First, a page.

Author Topic: Cypriot crash baffles authorities  (Read 94 times)


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Cypriot crash baffles authorities
« on: August 19, 2005, 02:37:27 AM »

ATHENS, Greece (AP) -- The Cypriot plane that crashed and killed all 121 people aboard flew on autopilot to its Athens destination -- but passed thousands of feet (meters) above the airport runway, the chief accident investigator told The Associated Press Thursday.

Helios Airways Flight ZU522 then turned toward the sea, flying in a holding pattern for more than an hour before changing course again crashing into a mountain north of Athens.

The strange circumstances of the flight -- and disturbing scenes witnessed by F-16 fighter pilots scrambled to intercept the plane -- have baffled authorities. Officials have said there are no indications of sabotage or terrorism.

Investigators are examining whether the 115 passengers and six-member crew aboard the Boeing 737-300 had lost consciousness, possibly just after takeoff. The aircraft appears to have flown from Cyprus to Athens on autopilot -- a flight of about an hour and a half.

Chief investigator Akrivos Tsolakis told the AP an air traffic control diagram showed the plane had flown -- on automatic pilot -- to the Greek capital's international airport. But it was flying at 34,000 feet (10,360 meters) and turned south into its holding pattern over the island of Kea after passing over the airport.

"What troubles us is that the automatic pilot was functioning up to a certain point, and then it was disengaged, possibly by human action," Tsolakis said.

He said the automatic pilot had been programed to fly the plane up to Athens' airport. He said it was unclear how or why it was disengaged.

"Possibly, there was human intervention. I'm not speaking with certainty, because I don't have all the evidence yet," Tsolakis stressed.

The plane later turned northward and eventually crashed into a mountainside north of Athens, sparking a major brush fire which burned through much of the debris and charred many bodies beyond recognition.

According to the government, the two F-16 fighter pilots -- who first established visual contact with the plane while it was flying above of Kea -- reported seeing the co-pilot slumped over the controls, apparently unconscious.

They said the pilot was not in his seat, and they also later saw what appeared to be two people trying to regain control of the plane. Oxygen masks were seen dangling from the ceiling of the passenger cabin, the government said the F-16 pilots reported.

Tsolakis said investigators were still examining the possibility that those on board were knocked unconscious by sudden cabin decompression.

A six-member team of coroners was also conducting toxicology tests on some of the bodies to determine whether the passengers and crew might have inhaled something -- possibly carbon monoxide -- that rendered them unconscious. Results of those tests were expected by the weekend.

But if the results were negative, coroners would not be able to rule out that some other factor could have made people on board lose consciousness, coroner Nikos Kalogrias explained.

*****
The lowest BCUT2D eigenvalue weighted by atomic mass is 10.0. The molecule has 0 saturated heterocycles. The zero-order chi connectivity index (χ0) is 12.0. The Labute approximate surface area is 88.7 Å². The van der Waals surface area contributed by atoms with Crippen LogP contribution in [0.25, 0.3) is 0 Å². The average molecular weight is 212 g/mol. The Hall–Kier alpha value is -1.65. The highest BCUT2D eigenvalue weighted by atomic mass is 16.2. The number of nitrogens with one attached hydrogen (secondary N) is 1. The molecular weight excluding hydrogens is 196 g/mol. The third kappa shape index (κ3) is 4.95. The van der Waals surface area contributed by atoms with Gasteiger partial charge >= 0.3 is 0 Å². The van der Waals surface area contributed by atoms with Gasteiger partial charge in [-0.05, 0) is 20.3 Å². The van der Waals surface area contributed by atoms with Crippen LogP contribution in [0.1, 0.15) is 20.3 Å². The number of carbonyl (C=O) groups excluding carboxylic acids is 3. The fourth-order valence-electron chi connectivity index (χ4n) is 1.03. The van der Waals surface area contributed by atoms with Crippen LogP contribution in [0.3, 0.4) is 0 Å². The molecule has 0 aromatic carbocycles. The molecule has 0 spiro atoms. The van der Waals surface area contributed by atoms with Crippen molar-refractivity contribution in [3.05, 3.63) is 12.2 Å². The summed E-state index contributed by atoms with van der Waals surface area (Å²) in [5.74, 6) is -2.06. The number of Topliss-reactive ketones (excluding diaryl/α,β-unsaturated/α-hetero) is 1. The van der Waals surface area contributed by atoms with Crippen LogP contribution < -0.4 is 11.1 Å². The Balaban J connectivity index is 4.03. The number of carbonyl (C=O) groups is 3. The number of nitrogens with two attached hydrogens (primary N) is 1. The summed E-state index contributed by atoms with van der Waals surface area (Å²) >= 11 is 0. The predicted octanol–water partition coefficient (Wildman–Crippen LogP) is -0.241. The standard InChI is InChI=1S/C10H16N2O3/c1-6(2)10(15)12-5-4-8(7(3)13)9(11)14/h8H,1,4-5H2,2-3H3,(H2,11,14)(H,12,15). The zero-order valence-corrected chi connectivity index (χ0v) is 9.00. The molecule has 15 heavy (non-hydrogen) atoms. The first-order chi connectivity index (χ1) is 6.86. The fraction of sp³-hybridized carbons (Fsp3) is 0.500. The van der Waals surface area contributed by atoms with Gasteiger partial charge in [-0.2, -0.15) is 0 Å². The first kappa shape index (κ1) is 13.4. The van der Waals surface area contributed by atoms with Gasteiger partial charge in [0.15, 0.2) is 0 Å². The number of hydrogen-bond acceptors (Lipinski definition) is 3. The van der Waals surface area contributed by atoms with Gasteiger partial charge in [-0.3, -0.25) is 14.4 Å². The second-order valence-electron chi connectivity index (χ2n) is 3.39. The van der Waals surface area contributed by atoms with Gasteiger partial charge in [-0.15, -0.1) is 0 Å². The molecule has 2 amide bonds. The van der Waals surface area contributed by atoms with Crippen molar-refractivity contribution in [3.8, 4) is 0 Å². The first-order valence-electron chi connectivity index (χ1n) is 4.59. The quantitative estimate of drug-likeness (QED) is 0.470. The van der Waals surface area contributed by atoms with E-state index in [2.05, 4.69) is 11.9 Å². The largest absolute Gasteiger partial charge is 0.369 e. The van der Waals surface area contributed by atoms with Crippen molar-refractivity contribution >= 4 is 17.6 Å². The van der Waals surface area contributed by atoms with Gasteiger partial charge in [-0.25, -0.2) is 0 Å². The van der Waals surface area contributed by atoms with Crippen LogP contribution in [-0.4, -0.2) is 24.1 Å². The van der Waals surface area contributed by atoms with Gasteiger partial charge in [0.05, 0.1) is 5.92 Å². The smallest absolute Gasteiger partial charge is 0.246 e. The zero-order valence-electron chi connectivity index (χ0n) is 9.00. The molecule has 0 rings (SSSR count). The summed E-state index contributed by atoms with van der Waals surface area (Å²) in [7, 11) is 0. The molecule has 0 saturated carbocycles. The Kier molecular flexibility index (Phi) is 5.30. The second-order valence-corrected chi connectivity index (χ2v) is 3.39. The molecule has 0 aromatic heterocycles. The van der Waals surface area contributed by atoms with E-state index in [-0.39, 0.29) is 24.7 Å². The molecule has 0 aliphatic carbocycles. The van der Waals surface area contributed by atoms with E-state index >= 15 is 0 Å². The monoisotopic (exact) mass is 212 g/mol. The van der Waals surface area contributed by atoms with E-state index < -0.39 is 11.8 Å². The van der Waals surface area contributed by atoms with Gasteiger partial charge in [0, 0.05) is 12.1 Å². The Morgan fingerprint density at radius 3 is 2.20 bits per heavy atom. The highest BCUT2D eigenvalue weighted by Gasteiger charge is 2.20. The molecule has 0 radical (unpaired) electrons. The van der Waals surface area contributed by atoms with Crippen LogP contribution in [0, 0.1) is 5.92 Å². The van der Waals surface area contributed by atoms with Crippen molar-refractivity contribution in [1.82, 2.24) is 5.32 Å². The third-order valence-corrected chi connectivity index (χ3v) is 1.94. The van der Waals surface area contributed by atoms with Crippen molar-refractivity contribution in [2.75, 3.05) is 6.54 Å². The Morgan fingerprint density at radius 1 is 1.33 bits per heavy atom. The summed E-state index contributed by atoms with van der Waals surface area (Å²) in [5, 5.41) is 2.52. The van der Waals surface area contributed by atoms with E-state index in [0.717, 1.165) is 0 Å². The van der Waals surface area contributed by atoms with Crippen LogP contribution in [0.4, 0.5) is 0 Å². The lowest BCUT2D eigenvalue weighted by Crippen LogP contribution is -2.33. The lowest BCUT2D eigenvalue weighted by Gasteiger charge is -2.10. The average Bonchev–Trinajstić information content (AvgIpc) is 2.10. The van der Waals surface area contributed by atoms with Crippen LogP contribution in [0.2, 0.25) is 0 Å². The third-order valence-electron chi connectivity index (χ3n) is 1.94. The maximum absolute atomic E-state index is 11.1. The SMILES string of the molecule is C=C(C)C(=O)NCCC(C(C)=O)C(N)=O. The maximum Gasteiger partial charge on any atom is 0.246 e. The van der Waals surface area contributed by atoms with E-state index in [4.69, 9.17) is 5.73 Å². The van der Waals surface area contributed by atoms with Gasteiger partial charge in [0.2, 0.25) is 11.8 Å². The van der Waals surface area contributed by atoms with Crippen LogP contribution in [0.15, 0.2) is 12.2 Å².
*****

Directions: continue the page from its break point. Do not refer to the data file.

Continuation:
A total of 118 bodies have been recovered from the crash site. Crews were still searching for three bodies, but Kalogrias told The Associated Press they might never be found.

"This is, unfortunately, the consequence sometimes of the impact of a plane crash," he said.

Autopsy results on 26 bodies identified so far have shown passengers and at least four crew members -- including the co-pilot -- were alive, but not necessarily conscious, when the plane went down. The body of the plane's German pilot has not been identified, and it is unclear whether he is one of the three still missing.

Some answers could be provided by the contents of the plane's flight data recorder, or black box, which has been sent to Paris for decoding. Tsolakis said he expected to receive some results from France later Thursday.

France's Inquiry and Analysis Bureau (BEA), which was analyzing the recorder, said the box "was exposed to fire but its external appearance shows no deformations linked to the impact."

However, the BEA stressed it would not disclose any information from the analysis as Greece was handling the investigation.

Tsolakis has he has never encountered such a case. "In my career, going back 50 years as an airman and as a safety officer, I have never seen anything that resembles this," he said.

But he said investigators had received almost all the information they needed from Greece, Cyprus, Britain and other European countries about the airline company, the plane's maintenance record, the history of the pilot and co-pilot and accident statistics, and could have preliminary results in about 10 days.

Authorities have still not released the full account of what the fighter pilots saw, or anything about the passenger jet's final 23 minutes of flight.

No Compute

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Re: Cypriot crash baffles authorities
« Reply #1 on: August 19, 2005, 03:39:12 AM »
Never rely on a machine to do a mans job.